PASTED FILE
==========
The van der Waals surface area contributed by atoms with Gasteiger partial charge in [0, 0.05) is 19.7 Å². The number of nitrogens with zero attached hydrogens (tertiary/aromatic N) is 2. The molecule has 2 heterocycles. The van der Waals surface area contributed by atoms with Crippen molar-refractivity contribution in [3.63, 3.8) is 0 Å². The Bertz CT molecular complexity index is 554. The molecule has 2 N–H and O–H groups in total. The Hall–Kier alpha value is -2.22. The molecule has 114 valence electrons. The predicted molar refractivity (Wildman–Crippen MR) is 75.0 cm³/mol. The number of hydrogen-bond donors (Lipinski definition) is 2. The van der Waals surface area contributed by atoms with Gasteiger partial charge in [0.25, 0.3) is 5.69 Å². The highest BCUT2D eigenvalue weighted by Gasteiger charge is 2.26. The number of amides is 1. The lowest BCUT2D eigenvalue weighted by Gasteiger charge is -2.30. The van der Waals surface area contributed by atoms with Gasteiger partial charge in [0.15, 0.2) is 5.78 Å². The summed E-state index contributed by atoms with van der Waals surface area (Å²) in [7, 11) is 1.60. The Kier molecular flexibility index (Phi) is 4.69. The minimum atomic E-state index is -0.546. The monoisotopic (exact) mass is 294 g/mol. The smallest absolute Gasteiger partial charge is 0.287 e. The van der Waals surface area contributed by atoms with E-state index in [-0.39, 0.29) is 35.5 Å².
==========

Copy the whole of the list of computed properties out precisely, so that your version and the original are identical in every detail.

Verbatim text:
The van der Waals surface area contributed by atoms with Gasteiger partial charge in [0, 0.05) is 19.7 Å². The number of nitrogens with zero attached hydrogens (tertiary/aromatic N) is 2. The molecule has 2 heterocycles. The van der Waals surface area contributed by atoms with Crippen molar-refractivity contribution in [3.63, 3.8) is 0 Å². The Bertz CT molecular complexity index is 554. The molecule has 2 N–H and O–H groups in total. The Hall–Kier alpha value is -2.22. The molecule has 114 valence electrons. The predicted molar refractivity (Wildman–Crippen MR) is 75.0 cm³/mol. The number of hydrogen-bond donors (Lipinski definition) is 2. The van der Waals surface area contributed by atoms with Gasteiger partial charge in [0.25, 0.3) is 5.69 Å². The highest BCUT2D eigenvalue weighted by Gasteiger charge is 2.26. The number of amides is 1. The lowest BCUT2D eigenvalue weighted by Gasteiger charge is -2.30. The van der Waals surface area contributed by atoms with Gasteiger partial charge in [0.15, 0.2) is 5.78 Å². The summed E-state index contributed by atoms with van der Waals surface area (Å²) in [7, 11) is 1.60. The Kier molecular flexibility index (Phi) is 4.69. The minimum atomic E-state index is -0.546. The monoisotopic (exact) mass is 294 g/mol. The smallest absolute Gasteiger partial charge is 0.287 e. The van der Waals surface area contributed by atoms with E-state index in [-0.39, 0.29) is 35.5 Å².